Pet Emergency: Tips for the Emergency Room

If you discover your dog or cat exhibiting aberrant behavior or signs of disease, if you notice an injury, or if your pet ate something harmful, you should seek emergency pet care from a veterinarian. While your regular veterinarian can probably treat some minor diseases and injuries during normal office hours, more serious conditions are considered true emergencies and require immediate treatment regardless of the time of day or night.

How to prepare for the animal ER?

The emergency room can be intimidating and overwhelming if your pet is wounded or in distress. Follow these tips to make check-in and waiting less stressful.


When checking in with the receptionist, try to remain calm so you can explain the situation briefly. Please turn over your pet’s medical records. Don’t leave the building until you’ve been seen, and then keep your phone charged in case your vet needs to reach you. Visit the hospital’s home page to get an idea on how they run things. 

Check financial assistance.

Pet emergencies can be very costly unlike cat and dog routine exams. Consider the accepted payment methods if you believe you will require financial assistance. While you’re waiting to be seen, start looking into financial options.

Keep your cool.

Meditate, eat a snack, or do something else to distract yourself from your worries. Avoid not reading online forums about what might be wrong with your pet that exacerbates your anxiety. Our pets can detect our anxiety, so try to stay calm for their sake.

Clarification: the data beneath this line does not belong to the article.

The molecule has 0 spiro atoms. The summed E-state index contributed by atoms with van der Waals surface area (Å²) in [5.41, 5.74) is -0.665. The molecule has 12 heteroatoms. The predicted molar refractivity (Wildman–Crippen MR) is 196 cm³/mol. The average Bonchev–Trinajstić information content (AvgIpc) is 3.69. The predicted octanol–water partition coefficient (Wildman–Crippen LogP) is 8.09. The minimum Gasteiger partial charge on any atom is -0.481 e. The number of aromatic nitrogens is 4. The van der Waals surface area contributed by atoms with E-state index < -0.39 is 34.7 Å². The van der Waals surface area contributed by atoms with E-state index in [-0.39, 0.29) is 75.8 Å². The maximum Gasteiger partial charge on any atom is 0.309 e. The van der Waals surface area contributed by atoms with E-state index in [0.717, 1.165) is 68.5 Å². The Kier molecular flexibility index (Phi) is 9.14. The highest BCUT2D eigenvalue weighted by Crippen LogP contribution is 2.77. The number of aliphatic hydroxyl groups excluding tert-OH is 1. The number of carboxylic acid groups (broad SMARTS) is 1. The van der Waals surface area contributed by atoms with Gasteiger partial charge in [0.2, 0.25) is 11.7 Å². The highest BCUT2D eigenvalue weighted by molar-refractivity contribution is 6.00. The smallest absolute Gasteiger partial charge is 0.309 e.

Keep your pet relaxed.

Move to a quiet waiting room section and speak softly to your dog or cat to keep them calm. If your pet tolerates it, stroke them softly; otherwise, give them some space and let them relax in a carrier or on a blanket. Request permission from the veterinary staff to give your pet some water. If your cat is nervous, request a cat-only waiting area or a pheromone spray like Feliway.

Be prepared to wait.

You could be there for several hours depending on how busy the emergency room is and how many pets are in its care. When you arrive, a vet or technician will triage your pet based on the severity of his or her condition. 


Life-threatening issues are addressed first, followed by less serious issues. Before you see the veterinarian, a nurse may take your dog or cat’s history and check vital signs.

Be courteous and respectful.

Our emotions run high when our pets are ill, but we must treat the 24 hour veterinarian with respect and kindness. They care for your pet’s health and work tirelessly at their hospital. Be honest and open about finances with veterinary nurses and your emergency vet. Explain what happened to your pet and how long the problem has been going on. Be aware that your veterinary doctor may be called away anytime during your appointment for a more pressing matter. 


Please be patient and understand that the doctors are doing everything possible to save the lives of all pets in their care and make decisions accordingly.

Prepare for hospitalization or extended treatment.

During your visit, your pet may be subjected to a battery of diagnostic tests, which may take some time. If your pet can return home, inquire about any necessary home care or rechecks. The ER’s primary priority is to stabilize your pet, so it may need to be hospitalized or transferred to your normal veterinarian the next day for follow-up care. Your dog or cat may be referred to a specialist for tests or surgery.


Your pets are completely reliant on you in good and bad times, and this is especially true during emergencies. That is why it is critical to plan ahead so that you have everything in place to keep them safe and secure.